The Business Management of the Campaign

Ministers Not Burdened With Business—To every man is given his work. Those who enter the ministry engage in a special work and should give themselves to prayer and to the speaking of the Word. Their minds should not be burdened with business matters. For years the Lord has been instructing me to warn our ministering brethren against allowing their minds to become so engrossed with business matters that they will have no time to commune with God and to have fellowship with the Spirit. A minister cannot keep in the best spiritual frame of mind while he is called upon to settle little difficulties in the various churches. This is not his appointed work. God desires to use every faculty of His chosen messengers. Their mind should not be wearied by long committee meetings at night, for God wants all their brain power to be used in proclaiming the gospel clearly and forcibly as it is in Christ Jesus. Ev 91.1

Overburdened, a minister is often so hurried that he scarcely finds time to examine himself, whether he be in the faith. He finds very little time to meditate and pray. Christ in His ministry united prayer with work. Night after night He spent wholly in prayer. Ministers must seek God for His Holy Spirit, in order that they may present the truth aright.—Manuscript 127, 1902. Ev 91.2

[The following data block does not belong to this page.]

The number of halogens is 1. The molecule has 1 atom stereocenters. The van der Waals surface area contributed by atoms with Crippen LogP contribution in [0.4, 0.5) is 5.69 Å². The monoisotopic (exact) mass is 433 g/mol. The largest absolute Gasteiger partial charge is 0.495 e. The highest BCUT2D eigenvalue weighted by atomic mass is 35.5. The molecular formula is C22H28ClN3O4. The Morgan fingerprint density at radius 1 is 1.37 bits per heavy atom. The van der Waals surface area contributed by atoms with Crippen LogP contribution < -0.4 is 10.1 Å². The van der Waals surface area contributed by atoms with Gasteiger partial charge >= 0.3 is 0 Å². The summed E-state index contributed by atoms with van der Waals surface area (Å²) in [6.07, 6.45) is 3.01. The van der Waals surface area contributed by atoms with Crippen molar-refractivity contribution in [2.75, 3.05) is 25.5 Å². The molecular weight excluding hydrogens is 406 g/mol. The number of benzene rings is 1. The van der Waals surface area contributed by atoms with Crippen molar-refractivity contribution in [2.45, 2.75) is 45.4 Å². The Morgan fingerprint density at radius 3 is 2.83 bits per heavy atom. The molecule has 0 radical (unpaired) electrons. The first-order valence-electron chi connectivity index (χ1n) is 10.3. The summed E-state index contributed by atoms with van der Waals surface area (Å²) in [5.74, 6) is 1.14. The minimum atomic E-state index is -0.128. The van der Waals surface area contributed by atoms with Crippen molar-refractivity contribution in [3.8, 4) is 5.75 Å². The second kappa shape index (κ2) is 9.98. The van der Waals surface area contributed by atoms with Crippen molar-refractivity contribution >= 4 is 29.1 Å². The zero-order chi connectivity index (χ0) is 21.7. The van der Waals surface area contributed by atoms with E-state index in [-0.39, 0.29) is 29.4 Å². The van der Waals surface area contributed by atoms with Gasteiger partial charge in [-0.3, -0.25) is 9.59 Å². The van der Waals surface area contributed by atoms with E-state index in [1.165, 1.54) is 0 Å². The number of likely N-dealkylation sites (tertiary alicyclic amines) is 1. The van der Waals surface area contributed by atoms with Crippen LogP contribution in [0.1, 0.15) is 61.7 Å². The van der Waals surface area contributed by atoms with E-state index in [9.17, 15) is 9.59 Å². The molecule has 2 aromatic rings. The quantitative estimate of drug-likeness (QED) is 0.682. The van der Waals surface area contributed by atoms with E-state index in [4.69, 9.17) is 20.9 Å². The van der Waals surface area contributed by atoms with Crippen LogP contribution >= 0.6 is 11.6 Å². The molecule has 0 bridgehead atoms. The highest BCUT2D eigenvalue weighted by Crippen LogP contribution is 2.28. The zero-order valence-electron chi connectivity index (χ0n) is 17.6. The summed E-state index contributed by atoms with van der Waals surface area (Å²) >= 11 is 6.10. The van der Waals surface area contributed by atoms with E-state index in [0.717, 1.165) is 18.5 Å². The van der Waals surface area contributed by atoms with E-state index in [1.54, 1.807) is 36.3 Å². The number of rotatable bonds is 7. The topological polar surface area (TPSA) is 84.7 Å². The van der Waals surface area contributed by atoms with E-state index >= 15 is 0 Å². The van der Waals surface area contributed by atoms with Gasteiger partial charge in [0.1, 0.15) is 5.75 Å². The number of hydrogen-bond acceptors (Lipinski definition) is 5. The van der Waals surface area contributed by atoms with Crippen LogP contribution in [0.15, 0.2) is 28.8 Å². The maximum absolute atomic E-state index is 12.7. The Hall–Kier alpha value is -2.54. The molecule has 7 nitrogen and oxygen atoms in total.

Business Details Carried by Men of Business Ability—It is a great mistake to keep a minister who is gifted with power to preach the gospel, constantly at work in business matters. He who holds forth the Word of life is not to allow too many burdens to be placed upon him.... Ev 91.3

The finances of the cause are to be properly managed by businessmen of ability; but preachers and evangelists are set apart for another line of work. Let the management of financial matters rest on others than those set apart for the work of preaching the gospel. Our ministers are not to be heavily burdened with the business details of the evangelical work carried on in our large cities. Those in charge of our conferences should find businessmen to look after the financial details of city work. If such men cannot be found, let facilities be provided for training men to bear these burdens.—The Review and Herald, October 5, 1905. Ev 92.1